Right now I'm in Flower Mound, TX taking my Mental Management course with Lanny Bassham and it has turned out to be a private class with just me one-on-one with Lanny & his 2 sons instructing.  It's hard to over state everything I'm learning about the mental game and because I'm the only student we're specifically focusing the on mental management for Steel Challenge shooting.  Tomorrow we'll be dissecting my specific mental processes and then developing a new, specific program for me to begin applying.  I'm really excited about getting back to training to start applying these new/updated techniques to both my training & matches ...

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When is 'Steel Challenge Zen' coming out? I want to pre-order on Amazon :).

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No need to .... It's been out for years ....it's called "With Winning In Mind" ....:)

now you may be able to order "The Need For Speed - How to become a Steel Challenge Grand Master" by early next year .....

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After returning from the South Carolina STate Championship last weekend where I finished 5th in the rim fire pistol match I'm currently reworking my training approach to use for at least the remainder of 2016.  It as been suggested to me that instead of spending my time trying to tweak technique to get faster, I ishould instead start training much more aggressively.  At my current skill level small changes in technique are not going to generate the results I'm looking for and so I've been told to try training by setting very aggressive par times for the stages and working to make those times .... As was put to me "i don't care if you put all 5 shots into the dirt, you need to get more aggressive ..."

ok, so while I'm on my post major match break I've been establishing those new single run par times.  For some of the stages i know I can already make those times on occasion as I've done it in training before .... Others I haven't tried to push that hard yet so those should be fun ...

i'm going to start with Roundabout and Showdown since I'm the closest to those goal times now.  Also, I've convinced myself to relook at my shooting order for Roundabout so I want to get on the quickly. Currently I shoot it 5,4,1,2, stop.  I'm going move to 1,2,4,5, stop for 2 reasons: the transition from 4,1 is longer than I like and if I call a miss on 4 recovery is painful becuase of the long transition and the new shooting order allows me to shoot l-r which flows easier for me.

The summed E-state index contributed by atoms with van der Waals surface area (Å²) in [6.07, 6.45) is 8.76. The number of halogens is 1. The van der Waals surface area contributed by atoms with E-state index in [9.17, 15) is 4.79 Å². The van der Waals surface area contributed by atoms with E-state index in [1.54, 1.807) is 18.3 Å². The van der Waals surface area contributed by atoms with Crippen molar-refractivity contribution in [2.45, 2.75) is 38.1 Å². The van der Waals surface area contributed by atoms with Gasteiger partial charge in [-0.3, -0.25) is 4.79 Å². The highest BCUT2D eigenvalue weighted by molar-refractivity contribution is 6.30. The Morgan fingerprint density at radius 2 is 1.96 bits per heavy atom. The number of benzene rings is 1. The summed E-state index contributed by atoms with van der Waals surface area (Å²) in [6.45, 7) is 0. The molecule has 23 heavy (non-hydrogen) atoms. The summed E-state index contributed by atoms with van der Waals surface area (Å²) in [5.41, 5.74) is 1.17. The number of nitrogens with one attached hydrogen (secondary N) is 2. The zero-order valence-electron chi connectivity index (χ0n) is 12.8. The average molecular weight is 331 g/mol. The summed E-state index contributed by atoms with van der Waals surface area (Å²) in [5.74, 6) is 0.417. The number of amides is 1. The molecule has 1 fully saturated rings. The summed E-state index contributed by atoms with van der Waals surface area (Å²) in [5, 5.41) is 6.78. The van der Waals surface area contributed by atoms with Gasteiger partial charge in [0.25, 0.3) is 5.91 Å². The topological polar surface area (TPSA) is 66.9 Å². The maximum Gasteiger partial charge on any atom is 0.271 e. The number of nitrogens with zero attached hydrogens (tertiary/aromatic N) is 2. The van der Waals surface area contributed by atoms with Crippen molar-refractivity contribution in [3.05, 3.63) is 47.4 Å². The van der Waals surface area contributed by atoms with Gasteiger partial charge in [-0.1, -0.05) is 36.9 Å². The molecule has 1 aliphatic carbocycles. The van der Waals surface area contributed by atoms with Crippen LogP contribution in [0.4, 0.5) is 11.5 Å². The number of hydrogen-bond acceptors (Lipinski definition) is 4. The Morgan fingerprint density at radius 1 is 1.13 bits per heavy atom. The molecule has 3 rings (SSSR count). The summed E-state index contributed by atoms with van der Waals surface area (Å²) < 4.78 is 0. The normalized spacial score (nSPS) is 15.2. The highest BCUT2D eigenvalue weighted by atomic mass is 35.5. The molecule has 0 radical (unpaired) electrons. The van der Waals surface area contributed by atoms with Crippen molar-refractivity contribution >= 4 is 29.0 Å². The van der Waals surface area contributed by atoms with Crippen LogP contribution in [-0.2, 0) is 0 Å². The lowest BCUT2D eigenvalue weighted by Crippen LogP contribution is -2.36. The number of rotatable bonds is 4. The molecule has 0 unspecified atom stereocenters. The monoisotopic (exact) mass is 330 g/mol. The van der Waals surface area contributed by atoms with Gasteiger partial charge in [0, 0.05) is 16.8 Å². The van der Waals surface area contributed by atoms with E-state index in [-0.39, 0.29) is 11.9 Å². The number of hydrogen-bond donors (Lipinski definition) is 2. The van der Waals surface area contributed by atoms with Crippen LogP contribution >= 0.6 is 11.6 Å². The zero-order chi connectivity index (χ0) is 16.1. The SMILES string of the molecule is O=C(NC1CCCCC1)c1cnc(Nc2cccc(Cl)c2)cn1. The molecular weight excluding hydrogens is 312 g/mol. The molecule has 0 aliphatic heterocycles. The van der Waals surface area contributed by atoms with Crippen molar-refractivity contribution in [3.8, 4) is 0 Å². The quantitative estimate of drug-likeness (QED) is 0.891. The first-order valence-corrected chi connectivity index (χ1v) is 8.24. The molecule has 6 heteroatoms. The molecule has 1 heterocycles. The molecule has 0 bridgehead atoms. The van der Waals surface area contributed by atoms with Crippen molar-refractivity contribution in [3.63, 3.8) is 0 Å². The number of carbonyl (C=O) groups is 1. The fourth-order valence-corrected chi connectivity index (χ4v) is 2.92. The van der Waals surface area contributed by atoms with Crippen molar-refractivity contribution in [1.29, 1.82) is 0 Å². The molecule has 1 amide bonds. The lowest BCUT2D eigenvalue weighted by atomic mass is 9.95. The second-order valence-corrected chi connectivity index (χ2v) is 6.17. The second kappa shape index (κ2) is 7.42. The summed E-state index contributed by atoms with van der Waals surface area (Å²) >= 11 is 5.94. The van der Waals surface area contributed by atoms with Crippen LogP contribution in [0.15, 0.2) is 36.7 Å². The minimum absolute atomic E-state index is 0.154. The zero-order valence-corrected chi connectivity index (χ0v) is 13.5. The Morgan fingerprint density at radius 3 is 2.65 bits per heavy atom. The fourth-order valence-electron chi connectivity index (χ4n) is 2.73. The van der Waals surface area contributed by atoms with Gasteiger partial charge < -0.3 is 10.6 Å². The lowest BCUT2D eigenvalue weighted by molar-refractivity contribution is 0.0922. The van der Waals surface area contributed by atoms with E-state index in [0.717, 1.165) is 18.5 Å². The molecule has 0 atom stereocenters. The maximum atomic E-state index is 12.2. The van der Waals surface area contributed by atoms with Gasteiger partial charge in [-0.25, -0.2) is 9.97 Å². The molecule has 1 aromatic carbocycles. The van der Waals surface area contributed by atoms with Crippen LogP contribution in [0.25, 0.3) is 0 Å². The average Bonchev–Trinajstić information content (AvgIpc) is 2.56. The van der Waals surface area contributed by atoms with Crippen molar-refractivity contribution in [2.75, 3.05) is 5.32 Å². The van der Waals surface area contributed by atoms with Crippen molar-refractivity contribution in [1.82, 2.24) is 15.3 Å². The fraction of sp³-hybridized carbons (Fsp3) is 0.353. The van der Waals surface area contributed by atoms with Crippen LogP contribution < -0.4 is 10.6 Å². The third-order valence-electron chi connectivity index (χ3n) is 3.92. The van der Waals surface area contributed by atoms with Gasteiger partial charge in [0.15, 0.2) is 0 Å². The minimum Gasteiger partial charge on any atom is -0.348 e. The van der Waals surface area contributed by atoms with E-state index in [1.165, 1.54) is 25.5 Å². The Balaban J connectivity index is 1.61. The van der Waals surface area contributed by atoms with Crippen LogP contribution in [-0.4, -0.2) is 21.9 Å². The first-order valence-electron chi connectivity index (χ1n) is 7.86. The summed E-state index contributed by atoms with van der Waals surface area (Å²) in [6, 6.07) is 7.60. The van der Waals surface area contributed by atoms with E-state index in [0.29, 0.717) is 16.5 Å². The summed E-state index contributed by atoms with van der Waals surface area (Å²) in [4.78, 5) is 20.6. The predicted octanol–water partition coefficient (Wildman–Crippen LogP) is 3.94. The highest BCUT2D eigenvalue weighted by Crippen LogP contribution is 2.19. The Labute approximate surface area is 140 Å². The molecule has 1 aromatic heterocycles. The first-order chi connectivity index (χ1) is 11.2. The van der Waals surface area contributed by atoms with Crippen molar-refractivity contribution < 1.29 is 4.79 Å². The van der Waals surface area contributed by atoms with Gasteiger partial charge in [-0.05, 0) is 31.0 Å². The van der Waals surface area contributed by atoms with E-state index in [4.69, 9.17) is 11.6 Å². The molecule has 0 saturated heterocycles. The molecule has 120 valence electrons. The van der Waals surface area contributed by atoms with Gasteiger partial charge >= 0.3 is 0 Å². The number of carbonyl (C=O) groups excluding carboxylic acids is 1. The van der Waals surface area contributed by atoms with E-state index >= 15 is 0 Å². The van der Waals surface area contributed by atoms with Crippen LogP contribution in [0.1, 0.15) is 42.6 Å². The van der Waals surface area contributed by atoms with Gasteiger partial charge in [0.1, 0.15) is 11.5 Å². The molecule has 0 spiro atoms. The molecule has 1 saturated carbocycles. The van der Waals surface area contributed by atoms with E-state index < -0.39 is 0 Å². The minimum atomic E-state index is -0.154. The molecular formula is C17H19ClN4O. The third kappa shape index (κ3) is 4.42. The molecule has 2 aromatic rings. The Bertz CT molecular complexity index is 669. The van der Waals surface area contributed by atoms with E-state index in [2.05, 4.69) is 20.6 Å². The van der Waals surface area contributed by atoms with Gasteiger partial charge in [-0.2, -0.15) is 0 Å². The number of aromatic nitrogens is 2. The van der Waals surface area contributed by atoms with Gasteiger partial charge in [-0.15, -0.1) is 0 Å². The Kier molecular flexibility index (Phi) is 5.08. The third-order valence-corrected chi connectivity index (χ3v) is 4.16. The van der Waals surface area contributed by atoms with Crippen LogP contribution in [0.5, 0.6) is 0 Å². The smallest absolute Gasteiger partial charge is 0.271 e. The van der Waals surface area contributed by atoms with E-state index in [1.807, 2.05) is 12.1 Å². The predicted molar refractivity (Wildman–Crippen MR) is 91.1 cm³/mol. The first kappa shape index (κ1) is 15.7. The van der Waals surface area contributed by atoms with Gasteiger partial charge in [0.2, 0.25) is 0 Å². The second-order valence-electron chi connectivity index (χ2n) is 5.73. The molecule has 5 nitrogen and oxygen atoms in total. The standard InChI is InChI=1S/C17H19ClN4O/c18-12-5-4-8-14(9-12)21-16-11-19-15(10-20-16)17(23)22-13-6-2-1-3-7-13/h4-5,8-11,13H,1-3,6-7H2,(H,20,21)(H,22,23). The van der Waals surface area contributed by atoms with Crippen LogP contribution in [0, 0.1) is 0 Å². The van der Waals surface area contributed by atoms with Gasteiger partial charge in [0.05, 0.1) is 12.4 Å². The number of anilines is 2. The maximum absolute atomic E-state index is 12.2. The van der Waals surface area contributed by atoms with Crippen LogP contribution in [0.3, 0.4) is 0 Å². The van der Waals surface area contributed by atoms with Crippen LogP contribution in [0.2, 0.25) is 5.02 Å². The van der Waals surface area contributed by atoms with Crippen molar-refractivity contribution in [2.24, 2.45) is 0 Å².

one of the things Lanny told me was that me thought I wasn't taking enough time off throughout the year so we designed a new performance plan which should enable me to be at peak performance prior to majors which I've begun to incorporate.  Among other things this means I'll be taking next week off as well which will give me time to continue to work on my SW41 ...

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This morning was day 2 utilizing my new training techniques and shooting order for Roundabout and things are going well.  Monday my cold stage run was a new training personal best for me at 7.67 secs & today I set another new cold stage run personal best at 7.19 secs.  I've uploaded some video from this morning as well on my YouTube channel, it shows the cold stage run and then 5-6 runs at the end of the session including a 1.56 sec run to end the session.

Given how much better I'm shooting this stage already I'm definitely adopting the new shooting order or 1,2,4,5,S.  It's a much more comfortable sequence and therefore I'm much more relaxed when shooting.  Also, my new technique of setting extremely aggressive par times & then just shooting until I make them is working as well.  It's clear from just this first week with this new training that I haven't been pushing anywhere near hard enough on this stage.  At the end of this week I'll decide if I'm going to continue with Roundabout for one more week or move to Showdown .... I'm leaning toward staying for one more week to continue to build successes which should help once I move to the other stages ...

This Saturday our Club is having a range-wide expo with classes, seminars & demos of every shooting discipline we have.  members just need to bring ear & eye protection as all guns & ammo will be provided.  For Steel Challenge I selected Roundabout since the shooters will all mostly likely have never shoot SC before.  Since I'll be demonstrating the stage before each group shoots I'll have a lot of opportunity to acid test my shooting with lots of people watching ....

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Could you talk a little about the mental management course and what you think you got out of it?  I have read the book but the class is a little expensive.  

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hmmmmm .... unfortunately his in-person classes are his intellectual property and I don't think it would be appropriate for me to be giving that information out for free ... sorry.  I can tell you this - yes, they are expensive but that's what I expect when I want to go learn from the best in the world at something.  Take a group class from Max Michel and you'll pay $800, take a private 1 day lesson from him and you'll pay $1,500.  If you're a golfer, how much would you be willing to pay to learn from Tiger Woods?